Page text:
There’s little doubt that wildfires are getting bigger, badder, and more damaging across the globe, but the question of how to deal with them is dividing environmentalists.
According to most calculations, 2015 was a record-setting year for wildfires in the U.S. By the end, more than 10 million acres had burned across the country. Many of these were in the Western states, where hellish, otherworldly burns took over in normally temperate states like Washington and Alaska. In Boise, Idaho, a 100-foot-tall “firenado” sprouted from a blaze. California alone experienced more than 6,300 wildfires. The U.S. Forest Service recently named last year’s fire season as the worst in history. But this, according to some environmentalists, was a mistake — and one that’s only going to make the problem worse.
The response to wildfires is generally to fight them: 1,200 firefighters from as far away as New Zealand were dispatched to fight a single fire in Washington state in 2015, and firefighting now takes up more than 50 percent of the Forest Service’s annual budget — up from 16 percent in 1995. But in some cases, does fighting fires actually exacerbate them? Some environmentalists say yes: The Forest Service typically clears charred trees and brush after a fire to prevent reignition, but this actually damages ecosystems, say wildlife biologists, which rely on periodic burns to produce new habitat.
A network of about 30 small environmental groups that view wildfires as a natural part of the ecology — and think more should be allowed to burn — consider the U.S. Forest Service’s record declaration a scare tactic. These critics say the service suppresses too many fires as part of what Chad Hanson, a fire ecologist for the John Muir Project, calls “a 19th-century notion that they damage the ecology and are bad.”
The dispute could have ramifications on Capitol Hill and for communities surrounded by wilderness and the firefighters who defend them. The Agriculture Department, which controls the Forest Service, spent $1.7 billion battling last year’s blazes and is pressing lawmakers to provide more funding this year. Climate change has extended the fire season, officials say, and more huge fires are likely given the ongoing drought in the West.
But the critics want Congress to deny the request, saying the way the service manages the woods — with logging contractors cutting trees and removing underbrush — is actually causing more intense and damaging fires. Hanson and fire historians say that in the early 20th century, up to 30 million acres burned each year, mostly in the understory of trees and with less severity.
Some experts agree. Kyle Dickman, a former wildland firefighter and author of On the Burning Edge, an account of the 2013 Yarnell Hill fire that killed 19 hotshot firefighters, wrote in The Washington Post last year:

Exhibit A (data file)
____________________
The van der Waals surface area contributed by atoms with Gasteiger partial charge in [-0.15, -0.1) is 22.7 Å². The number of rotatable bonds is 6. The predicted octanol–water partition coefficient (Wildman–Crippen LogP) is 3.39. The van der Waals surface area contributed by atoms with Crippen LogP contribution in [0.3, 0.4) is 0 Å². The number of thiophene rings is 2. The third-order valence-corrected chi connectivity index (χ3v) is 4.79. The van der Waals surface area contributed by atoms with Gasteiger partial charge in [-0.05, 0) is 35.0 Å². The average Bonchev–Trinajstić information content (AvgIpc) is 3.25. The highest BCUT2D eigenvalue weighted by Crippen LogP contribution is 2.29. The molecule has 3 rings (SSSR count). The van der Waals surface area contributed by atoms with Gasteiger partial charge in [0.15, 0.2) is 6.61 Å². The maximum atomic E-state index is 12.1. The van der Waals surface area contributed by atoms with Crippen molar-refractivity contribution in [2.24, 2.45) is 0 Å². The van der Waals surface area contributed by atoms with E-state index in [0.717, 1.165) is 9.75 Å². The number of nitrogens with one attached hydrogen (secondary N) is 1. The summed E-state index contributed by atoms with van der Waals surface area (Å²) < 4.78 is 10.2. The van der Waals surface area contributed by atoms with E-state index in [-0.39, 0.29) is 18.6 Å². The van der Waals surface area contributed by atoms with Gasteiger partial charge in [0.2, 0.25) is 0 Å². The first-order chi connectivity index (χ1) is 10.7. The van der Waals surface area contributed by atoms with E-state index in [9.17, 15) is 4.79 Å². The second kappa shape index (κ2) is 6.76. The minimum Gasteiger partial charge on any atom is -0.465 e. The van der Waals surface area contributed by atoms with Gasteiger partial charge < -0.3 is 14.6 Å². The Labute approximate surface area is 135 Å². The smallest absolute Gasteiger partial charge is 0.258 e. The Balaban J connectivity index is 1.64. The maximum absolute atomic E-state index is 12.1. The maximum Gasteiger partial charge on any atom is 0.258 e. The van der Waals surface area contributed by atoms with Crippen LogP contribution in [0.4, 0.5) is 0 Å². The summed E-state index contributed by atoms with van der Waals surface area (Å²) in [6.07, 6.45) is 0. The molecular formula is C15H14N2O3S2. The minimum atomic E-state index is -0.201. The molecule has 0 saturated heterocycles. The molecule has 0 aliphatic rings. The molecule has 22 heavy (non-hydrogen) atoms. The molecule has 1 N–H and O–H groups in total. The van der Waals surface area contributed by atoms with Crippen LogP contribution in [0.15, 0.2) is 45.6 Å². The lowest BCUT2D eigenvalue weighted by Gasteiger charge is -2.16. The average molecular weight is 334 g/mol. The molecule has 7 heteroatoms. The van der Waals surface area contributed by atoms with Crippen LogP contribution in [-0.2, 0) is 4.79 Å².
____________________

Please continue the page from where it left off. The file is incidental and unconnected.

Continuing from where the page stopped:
What’s different about today’s fires is the intensity with which they’re burning. One reason is that fire suppression has changed Western forests. Take the ponderosa stands of the Southwest: Historically, low-intensity blazes, ignited by lightning or indigenous peoples, burned every five to 10 years, thinning the forest of young saplings and brush and leaving just 150 large trees per acre. Today, in the absence of flames, those stands are choked with as many as 1,200 trees per acre — too thick to walk through without risking a branch in your eye.
The consequences are enormous — especially in areas inhabited by people. And that’s the issue that’s most dividing environmental groups: how you balance effective fire policy, which may mean letting fires burn themselves out instead of suppressing them, with the fact that peoples lives and property are at stake. It was this concern that led 150 other environmental groups to write Congress in support of increased funding for the Forest Service. More than half of homes built since the 1990s are on the edges of wild lands, the Nature Conservancy’s Chris Topik told The Washington Post. “The essence is, there’s so many more people at risk. There are things we all really care about, like wilderness and wildlife, but you have to gauge it with the risks.”
Despite the conflict, one thing is not in dispute: As climate change grows worse, so will wildfires, and as wildfires grow worse, so will climate change. Climate change creates conditions that foster wildfires, which leads to increased carbon emissions, which leads to more climate change, repeat. It’s a reinforcing loop — or, if you will, a ring of fire. And one, it seems, that we don’t yet know how to deal with.